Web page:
Director Baltasar Kormákur was something of a keen sailor when he was younger and the sea remains an old friend he has continued to return to throughout his career. 2002’s The Sea, set in his native home of Iceland, centred around a fisherman, and a decade later in The Deep he told the story of another fisherman trapped out in the freezing ocean. Even Contraband partly takes place on a cargo ship and Everest takes place on a mountain covered in frozen water.
His new effort, Adrift, recalls the real-life story of Tami Oldham (played by Shailene Woodley) whose journey across the Pacific with fiancé Richard (Sam Claflin) went disastrously awry in 1983 as they ran headlong into a vicious Category 4 storm before being cast adrift. No other characters come into focus in this two-hander, following their journey before, during and after the incident took place.
The opening of Adrift throws the viewer right into the heart of the drama, Tami coming-to bloody and battered inside a waterlogged and semi-capsized sailboat. She scrambles onto the surface screaming for Richard before the camera pulls back to reveal she is little more than a raindrop compared to the vastness of the ocean surrounding her on every side.
Kormákur jumps back five months to introduce us to Tami, a wandering spirit who has just arrived in Tahiti, working her way from country-to-country by picking up low-paid jobs and planning her next move on the hoof. It’s here she meets Richard, a fellow sea-lover who has just arrived on a 36-foot sailboat he built by hand. They strike up a bond, become lovers and hit the high seas to explore the world together.
Tami’s experience is an extraordinary one that is brought vividly to live at times by the physicality of Kormákur’s direction. There are moments when you feel every wave and movement of the boat, the isolation they are thrown into feeling viscerally real. The vast majority of Adrift was shot out on location at sea off the coast of Fiji, with very little added in post production (the CGI that is used in the film doesn’t hold up very well). Although, the effects aren’t really enough of a problem to bring onboard the water that drowns the soggy romance.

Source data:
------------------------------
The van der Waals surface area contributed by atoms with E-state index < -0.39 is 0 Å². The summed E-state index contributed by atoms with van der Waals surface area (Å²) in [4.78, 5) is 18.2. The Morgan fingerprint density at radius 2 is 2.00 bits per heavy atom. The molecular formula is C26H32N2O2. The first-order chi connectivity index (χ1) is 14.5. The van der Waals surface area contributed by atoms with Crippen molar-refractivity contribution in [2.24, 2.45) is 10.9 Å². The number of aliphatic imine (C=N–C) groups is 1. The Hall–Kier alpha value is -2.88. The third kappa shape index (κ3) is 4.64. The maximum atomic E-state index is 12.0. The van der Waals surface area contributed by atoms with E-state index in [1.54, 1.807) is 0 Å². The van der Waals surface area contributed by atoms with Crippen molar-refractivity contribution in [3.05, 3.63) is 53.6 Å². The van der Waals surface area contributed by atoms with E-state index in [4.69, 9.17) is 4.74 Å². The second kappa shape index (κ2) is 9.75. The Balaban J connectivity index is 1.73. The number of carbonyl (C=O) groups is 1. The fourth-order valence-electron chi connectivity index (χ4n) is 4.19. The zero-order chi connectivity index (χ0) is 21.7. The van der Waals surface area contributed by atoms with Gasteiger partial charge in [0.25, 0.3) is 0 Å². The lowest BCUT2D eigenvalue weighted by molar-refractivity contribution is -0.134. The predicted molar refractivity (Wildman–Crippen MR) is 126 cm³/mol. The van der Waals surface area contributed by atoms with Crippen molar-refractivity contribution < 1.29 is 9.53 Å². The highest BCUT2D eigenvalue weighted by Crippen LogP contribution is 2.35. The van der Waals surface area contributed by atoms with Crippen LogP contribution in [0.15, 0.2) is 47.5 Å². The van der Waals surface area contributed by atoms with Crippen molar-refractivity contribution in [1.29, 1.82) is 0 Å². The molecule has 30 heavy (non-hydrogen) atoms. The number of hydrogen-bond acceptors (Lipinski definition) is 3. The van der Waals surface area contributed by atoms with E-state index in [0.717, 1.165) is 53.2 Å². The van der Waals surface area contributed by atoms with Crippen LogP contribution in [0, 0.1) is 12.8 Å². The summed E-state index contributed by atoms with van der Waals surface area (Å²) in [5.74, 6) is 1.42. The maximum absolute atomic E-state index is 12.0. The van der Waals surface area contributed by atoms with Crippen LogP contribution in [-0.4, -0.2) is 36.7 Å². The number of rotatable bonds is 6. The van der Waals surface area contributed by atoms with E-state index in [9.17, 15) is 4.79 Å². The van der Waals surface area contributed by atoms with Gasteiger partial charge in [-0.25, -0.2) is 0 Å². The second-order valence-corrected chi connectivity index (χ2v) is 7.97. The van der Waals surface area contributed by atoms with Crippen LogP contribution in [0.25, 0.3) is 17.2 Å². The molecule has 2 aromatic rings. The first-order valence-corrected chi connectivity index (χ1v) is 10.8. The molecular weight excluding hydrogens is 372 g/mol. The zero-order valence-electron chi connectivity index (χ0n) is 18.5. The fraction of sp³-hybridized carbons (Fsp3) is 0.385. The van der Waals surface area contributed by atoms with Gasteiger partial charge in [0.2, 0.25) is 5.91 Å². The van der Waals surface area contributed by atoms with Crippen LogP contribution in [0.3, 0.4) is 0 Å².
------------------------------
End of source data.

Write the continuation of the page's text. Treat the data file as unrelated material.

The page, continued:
The human element feels as limp as a dead fish, with Woodley and Claflin’s romance lacking spark and never feeling like it ever leaves the page. Much of the blame comes down to Kormákur’s decision to keep flitting back and forth across timelines - first to show the beginning of their relationship before jumping forward to the aftermath of the storm, the two sides gradually making a whole. The end result is that any momentum that may have reared its head after spending more time with them in the early stages never has a chance to work up a head of steam.
Woodley is always an engaging presence onscreen and much of the work is left down to her once the pair float into calmer waters. She spends most of her time in Adrift battling against the elements, either partially or completely immersed in water, hungry, hallucinating and in desperate survival mode. She makes Tami’s predicament seem tangibly real at times in a performance that is always believable and immersive.
Whether it’s the waves crashing against the hull of their yacht or the patchy love story that is as elusive as dry land for Tami and Richard, there is very little subtlety to Kormákur’s latest effort. He’s hardly a director renowned for his gentle touch and he always excels in bringing the viewer into close contact with the raw elements of Mother Nature. But despite the usual high standard of performance from Woodley Adrift is let down by poor story structure, and a cut-and-paste romance that deserves to be castaway.